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Exelon-Constellation hearing starts on a civil note

The first day of a regulatory hearing over Exelon Corp.’s acquisition of Constellation Energy Group Inc. began Monday on a markedly civil note as the leaders from both companies fielded questions about management policy, corporate structure and how the firms felt about future nuclear projects.

The Maryland Public Service Commission opened the first of what could be as many as 11 days of hearings into Chicago-based Exelon’s proposed acquisition of Constellation in a $7.9 billion, all-stock deal. The commission’s final decision is due by Jan. 5, and the companies have said they expect the deal to close in early 2012.

Scott Strauss, an attorney with Spiegel & McDiarmid LLP in Washington, D.C., handled the first day of questions for Constellation CEO Mayo A. Shattuck III and Exelon President Christopher Crane on behalf of the Maryland Energy Administration.

State agencies including the Maryland Energy Administration as well as environmental activists, labor unions and Electricite de France, Constellation’s largest shareholder, oppose the deal.

Constellation and Exelon have said the deal would mean a direct investment in Maryland of more than $250 million. The companies also said the acquisition would create nearly 900 jobs in the state related to projects associated with the deal, such as the development of a new or renovated headquarters building for the new company’s energy marketing and renewable development businesses, as well as the development of a new 25-megawatt renewable energy project. Under the companies’ proposal, residential customers of BGE would each receive a $100 credit.

Critics say the deal would put Baltimore Gas & Electric Co., Constellation’s only regulated utility, in a place of lesser importance than the two bigger utilities that Exelon already owns in Philadelphia and Chicago. Other concerns focus on specifics of the companies’ proposal to build a new renewable energy project like a wind farm, as well as the rate credit to be paid to BGE customers.

Strauss did spend time questioning Shattuck and Crane about nuclear power, which makes up about 90 percent of Exelon’s electric output. Exelon has said it does not plan to build any new nuclear plants not already in the works due to the depressed cost of natural gas that has made those kinds of capital heavy projects unattractive.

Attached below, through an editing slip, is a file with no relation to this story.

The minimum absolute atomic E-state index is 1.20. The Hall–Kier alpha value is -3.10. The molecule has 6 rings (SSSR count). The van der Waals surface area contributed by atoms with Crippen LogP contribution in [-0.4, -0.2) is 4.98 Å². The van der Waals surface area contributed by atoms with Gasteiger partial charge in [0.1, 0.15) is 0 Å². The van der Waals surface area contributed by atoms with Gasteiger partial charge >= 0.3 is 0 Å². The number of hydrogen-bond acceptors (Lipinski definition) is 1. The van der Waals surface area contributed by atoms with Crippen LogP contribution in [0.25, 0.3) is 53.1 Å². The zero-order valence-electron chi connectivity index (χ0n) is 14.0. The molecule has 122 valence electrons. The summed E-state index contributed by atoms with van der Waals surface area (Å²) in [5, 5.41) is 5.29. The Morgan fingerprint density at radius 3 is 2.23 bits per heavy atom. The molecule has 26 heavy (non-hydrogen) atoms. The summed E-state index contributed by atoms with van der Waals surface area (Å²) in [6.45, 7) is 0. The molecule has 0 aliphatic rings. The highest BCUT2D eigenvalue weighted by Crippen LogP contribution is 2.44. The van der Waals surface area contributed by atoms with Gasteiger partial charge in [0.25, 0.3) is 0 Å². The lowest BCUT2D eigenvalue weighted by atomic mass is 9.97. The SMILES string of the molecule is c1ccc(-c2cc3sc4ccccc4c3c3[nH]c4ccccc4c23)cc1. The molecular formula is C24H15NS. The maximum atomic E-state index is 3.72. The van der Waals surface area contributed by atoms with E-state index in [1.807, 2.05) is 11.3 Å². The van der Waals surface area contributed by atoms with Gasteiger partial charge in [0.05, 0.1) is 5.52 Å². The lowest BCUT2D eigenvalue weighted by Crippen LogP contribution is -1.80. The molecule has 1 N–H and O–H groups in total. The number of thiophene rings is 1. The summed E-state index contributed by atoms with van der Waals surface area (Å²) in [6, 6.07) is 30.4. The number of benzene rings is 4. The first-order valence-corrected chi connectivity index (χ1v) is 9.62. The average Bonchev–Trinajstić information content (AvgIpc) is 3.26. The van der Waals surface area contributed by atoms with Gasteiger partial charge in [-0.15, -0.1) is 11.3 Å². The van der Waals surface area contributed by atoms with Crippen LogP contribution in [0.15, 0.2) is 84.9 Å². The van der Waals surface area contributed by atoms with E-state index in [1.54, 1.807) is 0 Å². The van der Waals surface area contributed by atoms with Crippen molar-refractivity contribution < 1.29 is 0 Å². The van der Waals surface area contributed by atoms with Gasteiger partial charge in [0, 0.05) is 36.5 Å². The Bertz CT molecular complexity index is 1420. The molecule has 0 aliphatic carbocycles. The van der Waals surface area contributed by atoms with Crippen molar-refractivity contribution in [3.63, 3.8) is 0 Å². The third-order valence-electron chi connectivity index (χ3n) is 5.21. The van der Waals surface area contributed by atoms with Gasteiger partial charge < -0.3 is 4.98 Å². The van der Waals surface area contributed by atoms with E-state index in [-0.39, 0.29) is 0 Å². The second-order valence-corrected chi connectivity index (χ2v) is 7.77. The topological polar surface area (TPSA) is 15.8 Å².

“It is just not financially feasible to build a new unit today — not in competitive markets, not for the foreseeable future,” Crane said.

Shattuck agreed and said that it was one of the reasons that Constellation backed out of a partnership with Electricite de France to build a third reactor at its Calvert Cliffs plant in Lusby. He said the drop in natural gas prices and the addition of untapped gas trapped in shale beds meant the previously volatile price of gas would likely remain low for a long time.

“It’s hard to characterize how hard the paradigm changed,” Shattuck said.

Strauss questioned Shattuck about whether it was the cost of gas, or the potential of a merger with Exelon that was really behind the decision to pull out of the EDF joint partnership. Shattuck said the initial conversation with Exelon came after Constellation’s breakup with EDF.

“I think there may have been a week or two overlap from when I received a call from Mr. Crane,” Shattuck said.

Crane said that the company’s investment bankers had been pushing a merger with Constellation. But he said Exelon did not want to get into a new nuclear project and having the partnership breakup was a factor in them approaching Constellation.

“We didn’t want to become a negotiating pawn in the middle of it,” Crane said.

Hearings will start up again on Tuesday and run into next week. The PSC has also set aside days later in November if they are needed.